I’ve been a fan of South Park ever since a friend introduced me to the internet Christmas card that started it all. It was Santa versus Jesus and these short potty-mouthed kids that somehow wormed their way under your skin. Pretty soon I was downloading the episodes and watching them on my computer. For some reason I can’t quite explain, I’ve very rarely watched an episode on Comedy Central. By the time things were getting tighter and riskier downloading the shorts, the single disc, 4-episode DVDs began to arrive in stores. So my South Park viewing moved from the PC to the DVD player. In a short time season sets began to arrive, and I looked forward to them with much anticipation, still watching it infrequently on television. After all, who needs the commercials and those silly network bugs that distract you on the screen? The series itself evolved in that time. The show was once achieved through a stop-motion process using construction paper cutouts. The animation was crude. After the Christmas card, the characters were significantly redesigned. They had a very evil look on that short. The first couple of episodes brought us an evolution toward the characters we know and love today. After a while the animation went to a computer process. The look remained the same, but gone were the paper cuts and stop-motion photography. As the show progressed there were less and less bleeps. It’s not that the language got any tamer. Standards got a little looser. Finally the bleeps would disappear from at least the DVD releases. And now South Park has crossed another milestone. Welcome to Blu-ray and high definition, South Park.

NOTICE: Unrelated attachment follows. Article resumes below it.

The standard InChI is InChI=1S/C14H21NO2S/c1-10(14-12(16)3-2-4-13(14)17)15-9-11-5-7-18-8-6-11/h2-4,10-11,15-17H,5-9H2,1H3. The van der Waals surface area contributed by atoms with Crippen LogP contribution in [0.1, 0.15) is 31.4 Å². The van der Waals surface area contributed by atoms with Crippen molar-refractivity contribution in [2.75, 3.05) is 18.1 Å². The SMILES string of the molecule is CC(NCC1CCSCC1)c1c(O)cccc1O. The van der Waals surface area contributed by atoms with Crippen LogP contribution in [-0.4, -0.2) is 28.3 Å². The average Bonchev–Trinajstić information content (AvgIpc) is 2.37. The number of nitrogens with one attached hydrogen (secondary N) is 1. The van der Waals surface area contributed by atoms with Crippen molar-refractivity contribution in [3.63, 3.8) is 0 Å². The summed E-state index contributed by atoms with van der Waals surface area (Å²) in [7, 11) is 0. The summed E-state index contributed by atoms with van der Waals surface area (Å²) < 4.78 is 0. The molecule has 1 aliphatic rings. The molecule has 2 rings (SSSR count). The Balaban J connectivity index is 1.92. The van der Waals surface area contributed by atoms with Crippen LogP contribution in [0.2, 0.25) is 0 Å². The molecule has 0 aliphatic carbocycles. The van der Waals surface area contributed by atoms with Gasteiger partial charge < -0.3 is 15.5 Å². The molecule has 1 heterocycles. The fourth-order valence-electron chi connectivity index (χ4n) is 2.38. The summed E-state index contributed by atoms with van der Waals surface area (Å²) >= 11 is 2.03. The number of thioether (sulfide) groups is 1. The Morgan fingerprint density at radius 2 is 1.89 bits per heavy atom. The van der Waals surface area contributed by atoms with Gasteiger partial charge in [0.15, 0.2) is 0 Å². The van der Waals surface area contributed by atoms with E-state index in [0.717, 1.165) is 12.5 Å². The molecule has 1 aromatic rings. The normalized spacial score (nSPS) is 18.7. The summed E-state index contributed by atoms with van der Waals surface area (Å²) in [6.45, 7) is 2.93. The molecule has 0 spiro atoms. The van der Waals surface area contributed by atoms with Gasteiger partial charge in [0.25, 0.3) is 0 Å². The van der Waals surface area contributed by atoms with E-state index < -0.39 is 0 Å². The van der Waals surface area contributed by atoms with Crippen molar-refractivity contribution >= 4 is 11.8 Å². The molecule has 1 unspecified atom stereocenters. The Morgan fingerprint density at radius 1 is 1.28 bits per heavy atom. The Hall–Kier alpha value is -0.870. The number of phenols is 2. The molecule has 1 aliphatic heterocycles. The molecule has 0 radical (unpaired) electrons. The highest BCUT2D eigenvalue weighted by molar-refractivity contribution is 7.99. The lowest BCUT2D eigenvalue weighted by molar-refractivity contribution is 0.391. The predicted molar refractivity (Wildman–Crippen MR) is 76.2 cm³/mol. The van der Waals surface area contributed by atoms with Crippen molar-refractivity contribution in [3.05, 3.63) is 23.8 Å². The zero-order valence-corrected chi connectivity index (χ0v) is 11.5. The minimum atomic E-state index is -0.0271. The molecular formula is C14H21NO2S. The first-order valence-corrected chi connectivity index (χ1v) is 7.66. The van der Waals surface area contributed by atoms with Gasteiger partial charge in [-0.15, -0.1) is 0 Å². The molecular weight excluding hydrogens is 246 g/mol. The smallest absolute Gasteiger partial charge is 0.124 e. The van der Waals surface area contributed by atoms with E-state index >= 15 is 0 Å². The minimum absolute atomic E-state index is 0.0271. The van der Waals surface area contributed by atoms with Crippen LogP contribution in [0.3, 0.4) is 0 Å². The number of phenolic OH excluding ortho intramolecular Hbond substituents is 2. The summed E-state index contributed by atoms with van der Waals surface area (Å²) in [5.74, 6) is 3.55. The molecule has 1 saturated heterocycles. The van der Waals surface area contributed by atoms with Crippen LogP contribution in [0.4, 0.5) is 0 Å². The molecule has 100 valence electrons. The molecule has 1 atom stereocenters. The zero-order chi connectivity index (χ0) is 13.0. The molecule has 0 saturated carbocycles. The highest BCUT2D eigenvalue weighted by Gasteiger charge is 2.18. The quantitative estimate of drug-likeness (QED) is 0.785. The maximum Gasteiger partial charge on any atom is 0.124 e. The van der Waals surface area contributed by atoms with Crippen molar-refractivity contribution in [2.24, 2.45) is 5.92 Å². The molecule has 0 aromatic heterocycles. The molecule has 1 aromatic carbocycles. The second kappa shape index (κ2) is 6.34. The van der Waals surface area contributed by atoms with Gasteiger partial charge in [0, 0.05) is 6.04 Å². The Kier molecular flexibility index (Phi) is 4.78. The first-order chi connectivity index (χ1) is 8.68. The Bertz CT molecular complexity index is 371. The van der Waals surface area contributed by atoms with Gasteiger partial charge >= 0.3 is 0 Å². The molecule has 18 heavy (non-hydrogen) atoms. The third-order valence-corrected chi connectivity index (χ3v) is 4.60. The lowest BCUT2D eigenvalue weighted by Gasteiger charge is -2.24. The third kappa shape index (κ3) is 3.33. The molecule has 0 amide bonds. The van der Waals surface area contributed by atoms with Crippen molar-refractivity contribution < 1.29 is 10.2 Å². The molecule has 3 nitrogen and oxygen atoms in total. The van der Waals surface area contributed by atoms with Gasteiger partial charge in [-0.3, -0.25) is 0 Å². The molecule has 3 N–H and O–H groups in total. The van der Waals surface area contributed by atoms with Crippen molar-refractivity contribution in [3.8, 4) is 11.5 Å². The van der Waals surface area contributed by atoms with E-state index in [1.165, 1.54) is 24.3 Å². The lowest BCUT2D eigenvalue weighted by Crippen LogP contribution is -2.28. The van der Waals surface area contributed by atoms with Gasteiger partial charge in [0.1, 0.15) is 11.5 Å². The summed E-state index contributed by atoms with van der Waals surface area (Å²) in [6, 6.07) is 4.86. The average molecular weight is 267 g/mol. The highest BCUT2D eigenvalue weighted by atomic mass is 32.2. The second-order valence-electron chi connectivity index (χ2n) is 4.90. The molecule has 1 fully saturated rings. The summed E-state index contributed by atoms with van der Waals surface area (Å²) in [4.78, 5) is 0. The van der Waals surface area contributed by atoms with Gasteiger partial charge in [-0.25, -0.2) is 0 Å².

I often have trouble believing that South Park has been around for as long as it has. It’s not just the passing of 14 years, but the sheer brilliance in the face of an increasingly politically correct society. It’s like watching old episodes of All In The Family. Who believes that Archie Bunker would have any chance of survival in the 21st century? It’s no wonder that Norman Lear has become involved in the series. It’s the last remaining vestige of a once great freedom to be ridiculous and offend. Eric Cartman’s a lot worse than Archie ever was. We always knew that, in his heart, Archie had a soul. Cartman’s a psychopath without a conscience, and in a civilized society we would be terrified of the existence of such a demon spawn…except he’s just so dang funny. Trey Parker and Matt Stone have been walking a tightrope for over 13 years now, and it just doesn’t get old. One of the reasons the show doesn’t grow stale is their ability to make such a quick turnaround on current events. Because the show takes literally days to write and produce, they are quite often always the first to address an issue. They had an election-night episode on literally the next day in last season. That means the ideas stay as fresh as the headlines. Finally, you have to credit the expanding universe of good characters. The core group of Cartman, Stan, Kyle, and Kenny were great for a lot of years. But, watching this 14th season you have to admire how much Butters has infused himself into that core. We also have such great semi-regulars as Timmy, Jimmy, and Token. These characters allow the stories to expand in ways the core group could not. I’ve honestly come to think of Butters as one of the core now.